– by Alexa Goins
U.S. Presidential candidate, Bobby Jindal, has been making waves during his campaign with firm statements about “hyphenated Americans.”Jindal came out strongly against “immigration without assimilation” and has urged American transplants to “learn English, adopt our values, roll up your sleeves and get to work.” Jindal’s talks have offended many, but his story stems from a past of emigrating from India to the U.S. as a child. Whether Jindal’s remarks offend you or not, they do spark some interesting questions.
We are a nation of immigrants. Excepting Native Americans, every single citizen immigrated from somewhere else or had ancestors who did. But at what point do you no longer identify as an immigrant from a homeland far away and become fully American? Is it appropriate to drop the hyphen and start identifying as American above anything else?
Theodore Roosevelt famously answered that question by stating, “There is no such thing as a hyphenated American who is a good American. The only man who is a good American is the man who is an American and nothing else,” meaning, don’t split your loyalties between the U.S. and another country. Ironically enough, our nation is currently run by a “hyphenated American.” President Obama holds both American and Kenyan nationalities and has made it known that he is proud to be a self-proclaimed Kenyan-American. Finding a balance among two (or more) nationalities or ethnicities can be hard. Many minority Americans struggle with how to identify; among these, African Americans often oscillate between Black American culture and American culture at large. So it would seem that adding a third ‘homeland’ identity would make it even more difficult. We decided to delve deeper into this faction by speaking with two Kenyan-Americans about hyphenation in America.
Kira Milligan grew up with American missionary parents and lived in Kenya for most of her life. “I definitely identify with differing aspects of each nationality/culture, but I would say the end result is a kind of blend that feels diverse but identity-less. My traditions and background is sort of a wild, untamed African version of American suburbia (if there can be such a thing),” Milligan said. She added:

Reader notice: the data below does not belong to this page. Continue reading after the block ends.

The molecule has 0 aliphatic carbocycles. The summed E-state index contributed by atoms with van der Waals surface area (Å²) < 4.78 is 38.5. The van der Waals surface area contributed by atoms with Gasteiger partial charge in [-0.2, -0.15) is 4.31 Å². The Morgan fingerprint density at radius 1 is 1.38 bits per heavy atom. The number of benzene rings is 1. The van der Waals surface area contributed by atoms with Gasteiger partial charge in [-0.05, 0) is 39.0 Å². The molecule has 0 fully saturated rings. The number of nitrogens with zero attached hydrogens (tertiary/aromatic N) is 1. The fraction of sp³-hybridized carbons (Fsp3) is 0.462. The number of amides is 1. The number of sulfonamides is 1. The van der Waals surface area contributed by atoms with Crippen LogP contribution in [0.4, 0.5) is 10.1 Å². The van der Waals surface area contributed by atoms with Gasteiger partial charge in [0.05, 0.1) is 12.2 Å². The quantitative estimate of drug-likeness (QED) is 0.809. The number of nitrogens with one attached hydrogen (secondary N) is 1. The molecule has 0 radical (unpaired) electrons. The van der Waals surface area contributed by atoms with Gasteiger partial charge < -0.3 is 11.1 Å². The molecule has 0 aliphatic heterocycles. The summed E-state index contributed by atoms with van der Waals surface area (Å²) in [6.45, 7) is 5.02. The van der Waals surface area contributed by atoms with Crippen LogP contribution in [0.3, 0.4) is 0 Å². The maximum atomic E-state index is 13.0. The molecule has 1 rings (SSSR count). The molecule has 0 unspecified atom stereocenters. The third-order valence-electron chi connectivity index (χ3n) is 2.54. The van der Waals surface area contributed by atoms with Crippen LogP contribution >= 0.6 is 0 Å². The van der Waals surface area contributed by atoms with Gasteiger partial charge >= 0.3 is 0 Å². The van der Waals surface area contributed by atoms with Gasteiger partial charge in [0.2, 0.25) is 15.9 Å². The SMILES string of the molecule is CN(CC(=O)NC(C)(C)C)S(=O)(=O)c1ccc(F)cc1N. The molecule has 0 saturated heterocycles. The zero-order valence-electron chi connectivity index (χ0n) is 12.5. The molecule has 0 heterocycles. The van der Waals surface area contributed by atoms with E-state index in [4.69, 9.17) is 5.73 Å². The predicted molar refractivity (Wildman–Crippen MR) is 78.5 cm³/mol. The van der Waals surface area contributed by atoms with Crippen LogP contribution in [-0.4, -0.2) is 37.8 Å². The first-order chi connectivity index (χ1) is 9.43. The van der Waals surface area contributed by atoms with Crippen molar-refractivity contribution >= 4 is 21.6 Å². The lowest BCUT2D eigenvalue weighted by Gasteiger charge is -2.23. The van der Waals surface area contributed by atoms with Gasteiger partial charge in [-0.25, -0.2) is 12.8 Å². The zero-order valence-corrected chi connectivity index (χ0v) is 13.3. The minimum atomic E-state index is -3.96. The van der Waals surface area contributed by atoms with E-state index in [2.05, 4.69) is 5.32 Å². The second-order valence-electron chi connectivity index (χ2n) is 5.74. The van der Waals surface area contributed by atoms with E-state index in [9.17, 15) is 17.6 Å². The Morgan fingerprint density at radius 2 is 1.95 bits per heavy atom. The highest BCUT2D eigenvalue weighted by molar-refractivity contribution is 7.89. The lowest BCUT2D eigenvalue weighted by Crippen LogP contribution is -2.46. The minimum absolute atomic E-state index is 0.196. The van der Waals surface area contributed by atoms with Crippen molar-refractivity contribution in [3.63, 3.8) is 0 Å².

I would not say that I feel discriminated against, but definitely alienated at times. Sometimes when Americans hear the unexpected answer, “I am from Kenya,” it puts an automatic barrier between us. Someone who I thought might be a future friend becomes a person who decides we have nothing in common. On the flip side, in Kenya, I would never be termed a Kenyan, but always acknowledged as an “mzungu” (white person) or ex-patriot (typically Europeans).
But what does it even mean to be deemed an “American?” Scholars and philosophers alike have attempted to define “American” time and time again with varying definitions. In a 2009 Yale debate, it was established that an American possesses “respect for the democratic process, tolerance, and ambition.” But, it can go deeper than that. Americans are also English-speaking, the most obese people in the world, and value individualism over collectivism. Would it be necessary for an immigrant to adopt all of these values to fully assimilate into American culture?
We also spoke with Jeremiah Murila, a Kenyan student who is living in the U.S. for college. Murila’s views on assimilation and the hyphenated American are different from most. Murila pointed out that assimilation needs to be more of a learning process than a process of complete change.